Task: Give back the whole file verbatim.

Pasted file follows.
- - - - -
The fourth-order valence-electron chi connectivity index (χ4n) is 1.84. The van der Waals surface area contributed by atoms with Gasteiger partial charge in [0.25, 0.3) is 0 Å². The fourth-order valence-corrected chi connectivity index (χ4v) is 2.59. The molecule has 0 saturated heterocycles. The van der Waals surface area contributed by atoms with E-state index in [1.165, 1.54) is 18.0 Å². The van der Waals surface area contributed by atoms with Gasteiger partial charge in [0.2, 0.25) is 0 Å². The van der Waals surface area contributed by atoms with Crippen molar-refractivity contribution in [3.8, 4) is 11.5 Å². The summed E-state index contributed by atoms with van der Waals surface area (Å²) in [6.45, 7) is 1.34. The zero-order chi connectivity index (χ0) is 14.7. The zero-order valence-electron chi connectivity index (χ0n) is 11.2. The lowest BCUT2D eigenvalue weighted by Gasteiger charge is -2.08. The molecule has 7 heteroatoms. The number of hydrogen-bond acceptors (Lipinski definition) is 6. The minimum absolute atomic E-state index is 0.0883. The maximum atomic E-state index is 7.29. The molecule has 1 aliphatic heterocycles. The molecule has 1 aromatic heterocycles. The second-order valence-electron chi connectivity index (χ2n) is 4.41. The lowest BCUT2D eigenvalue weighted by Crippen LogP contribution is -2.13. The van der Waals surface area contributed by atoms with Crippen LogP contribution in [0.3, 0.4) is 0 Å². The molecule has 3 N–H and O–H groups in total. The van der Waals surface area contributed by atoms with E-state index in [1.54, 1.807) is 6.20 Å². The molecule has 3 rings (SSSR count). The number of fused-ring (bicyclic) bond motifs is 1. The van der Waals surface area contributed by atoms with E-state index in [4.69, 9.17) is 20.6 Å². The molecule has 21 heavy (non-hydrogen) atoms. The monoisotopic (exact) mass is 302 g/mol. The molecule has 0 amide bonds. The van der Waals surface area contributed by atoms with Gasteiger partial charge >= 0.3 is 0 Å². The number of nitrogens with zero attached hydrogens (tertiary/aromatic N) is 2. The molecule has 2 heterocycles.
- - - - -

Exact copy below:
The fourth-order valence-electron chi connectivity index (χ4n) is 1.84. The van der Waals surface area contributed by atoms with Gasteiger partial charge in [0.25, 0.3) is 0 Å². The fourth-order valence-corrected chi connectivity index (χ4v) is 2.59. The molecule has 0 saturated heterocycles. The van der Waals surface area contributed by atoms with E-state index in [1.165, 1.54) is 18.0 Å². The van der Waals surface area contributed by atoms with Gasteiger partial charge in [0.2, 0.25) is 0 Å². The van der Waals surface area contributed by atoms with Crippen molar-refractivity contribution in [3.8, 4) is 11.5 Å². The summed E-state index contributed by atoms with van der Waals surface area (Å²) in [6.45, 7) is 1.34. The zero-order chi connectivity index (χ0) is 14.7. The zero-order valence-electron chi connectivity index (χ0n) is 11.2. The lowest BCUT2D eigenvalue weighted by Gasteiger charge is -2.08. The molecule has 7 heteroatoms. The number of hydrogen-bond acceptors (Lipinski definition) is 6. The minimum absolute atomic E-state index is 0.0883. The maximum atomic E-state index is 7.29. The molecule has 1 aliphatic heterocycles. The molecule has 1 aromatic heterocycles. The second-order valence-electron chi connectivity index (χ2n) is 4.41. The lowest BCUT2D eigenvalue weighted by Crippen LogP contribution is -2.13. The van der Waals surface area contributed by atoms with Crippen LogP contribution in [0.3, 0.4) is 0 Å². The molecule has 3 N–H and O–H groups in total. The van der Waals surface area contributed by atoms with E-state index in [1.54, 1.807) is 6.20 Å². The molecule has 3 rings (SSSR count). The number of fused-ring (bicyclic) bond motifs is 1. The van der Waals surface area contributed by atoms with E-state index in [4.69, 9.17) is 20.6 Å². The molecule has 21 heavy (non-hydrogen) atoms. The monoisotopic (exact) mass is 302 g/mol. The molecule has 0 amide bonds. The van der Waals surface area contributed by atoms with Gasteiger partial charge >= 0.3 is 0 Å². The number of nitrogens with zero attached hydrogens (tertiary/aromatic N) is 2. The molecule has 2 heterocycles.